We thought the bontebok (picture 3) was especially beautiful and is rarely seen in zoos.  Their numbers dropped to slightly more than a dozen when 2 South African Dutch families gave them sanctuary on their farms.  They’re making a slow comeback..
   The Dama Gazelle (picture 4) is a vanishing species.
   We’ve seen the Bongo Antelope (picture 5) before, but they were awake.
   In picture 6, is this guy with red pouches protruding from his cheeks some kind of a guinea?  He isn’t in my bird book for Texas.
   This unknown duck (picture 7) was beautiful when the sunlight hit his feathers and turned them from what I thought was black to a shiny forest green.  Does anyone know what kind he is ?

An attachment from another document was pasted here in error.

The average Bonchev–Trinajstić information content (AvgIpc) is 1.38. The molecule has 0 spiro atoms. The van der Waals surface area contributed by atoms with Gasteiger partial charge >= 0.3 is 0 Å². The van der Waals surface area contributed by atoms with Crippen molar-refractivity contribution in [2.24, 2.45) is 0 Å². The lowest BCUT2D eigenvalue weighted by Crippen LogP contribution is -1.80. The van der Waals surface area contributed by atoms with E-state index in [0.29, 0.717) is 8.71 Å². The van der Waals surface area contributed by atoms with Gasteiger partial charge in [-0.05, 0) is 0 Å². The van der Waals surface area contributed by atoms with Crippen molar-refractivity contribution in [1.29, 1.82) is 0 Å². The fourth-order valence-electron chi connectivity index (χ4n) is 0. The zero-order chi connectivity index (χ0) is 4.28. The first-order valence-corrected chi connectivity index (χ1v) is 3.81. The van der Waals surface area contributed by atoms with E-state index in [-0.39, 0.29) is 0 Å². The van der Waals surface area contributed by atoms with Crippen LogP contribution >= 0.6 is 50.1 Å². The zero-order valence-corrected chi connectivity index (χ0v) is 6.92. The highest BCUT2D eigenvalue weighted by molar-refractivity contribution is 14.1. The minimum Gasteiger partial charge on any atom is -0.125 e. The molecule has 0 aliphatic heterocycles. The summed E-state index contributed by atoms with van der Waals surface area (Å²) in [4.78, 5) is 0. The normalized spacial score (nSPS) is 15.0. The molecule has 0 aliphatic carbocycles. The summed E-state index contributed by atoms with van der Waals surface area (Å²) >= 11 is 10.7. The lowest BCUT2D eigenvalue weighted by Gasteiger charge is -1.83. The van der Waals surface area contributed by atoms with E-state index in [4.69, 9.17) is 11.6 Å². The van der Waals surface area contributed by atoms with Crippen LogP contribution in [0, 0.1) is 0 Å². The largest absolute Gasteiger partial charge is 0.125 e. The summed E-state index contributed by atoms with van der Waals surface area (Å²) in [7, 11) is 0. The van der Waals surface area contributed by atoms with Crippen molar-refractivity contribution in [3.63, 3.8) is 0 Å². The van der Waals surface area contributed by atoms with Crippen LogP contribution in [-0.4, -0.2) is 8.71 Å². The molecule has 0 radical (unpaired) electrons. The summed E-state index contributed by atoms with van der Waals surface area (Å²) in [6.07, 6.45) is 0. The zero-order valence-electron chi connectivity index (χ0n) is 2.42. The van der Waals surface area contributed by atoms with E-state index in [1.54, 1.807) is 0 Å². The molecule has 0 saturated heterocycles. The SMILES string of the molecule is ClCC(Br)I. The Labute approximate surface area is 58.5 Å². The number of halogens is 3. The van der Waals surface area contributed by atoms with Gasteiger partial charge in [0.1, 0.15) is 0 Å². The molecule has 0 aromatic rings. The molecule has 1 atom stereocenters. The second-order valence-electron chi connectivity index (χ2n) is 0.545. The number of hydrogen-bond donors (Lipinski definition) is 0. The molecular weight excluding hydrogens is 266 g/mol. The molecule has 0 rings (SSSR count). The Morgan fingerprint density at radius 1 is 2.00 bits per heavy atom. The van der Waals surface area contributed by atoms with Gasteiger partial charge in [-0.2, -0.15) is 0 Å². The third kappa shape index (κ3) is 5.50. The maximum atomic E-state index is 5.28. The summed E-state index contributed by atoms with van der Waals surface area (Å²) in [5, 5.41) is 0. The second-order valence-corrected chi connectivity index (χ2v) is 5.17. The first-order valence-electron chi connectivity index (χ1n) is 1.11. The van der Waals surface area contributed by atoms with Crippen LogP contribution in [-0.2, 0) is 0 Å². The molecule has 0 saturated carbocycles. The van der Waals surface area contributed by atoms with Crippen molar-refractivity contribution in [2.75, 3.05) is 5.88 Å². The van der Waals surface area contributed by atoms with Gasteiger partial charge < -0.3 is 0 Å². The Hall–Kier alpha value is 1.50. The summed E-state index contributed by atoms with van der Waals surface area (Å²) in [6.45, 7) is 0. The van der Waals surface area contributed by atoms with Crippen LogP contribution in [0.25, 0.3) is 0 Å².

This unknown black large bird (picture 8) had such a weird beak and scale-shaped feathers.
   The Kudu (picture 9) is one I think we’ve seen before, but he was so handsome.
   The Arabian Oryx (picture 10) is a vanishing species.
   This monkey (picture 11) posed for us and enjoyed listening to me talk at him.
   Can anyone identify this black-and-white duck (picture 12).
   This double-wattled cassowary (picture 13) had a hurt foot, but when I asked him to come pose for a picture, he came from the rear of the enclosure to see us.  He had shade back there, and he came out into the sun.  I really liked him.
   This tree kangaroo (picture 14) hopped from limb to limb.  He can jump 30 feet, and he can drop 60 feet for the ground without hurting himself.
   Who is this unknown duck (picture 15)?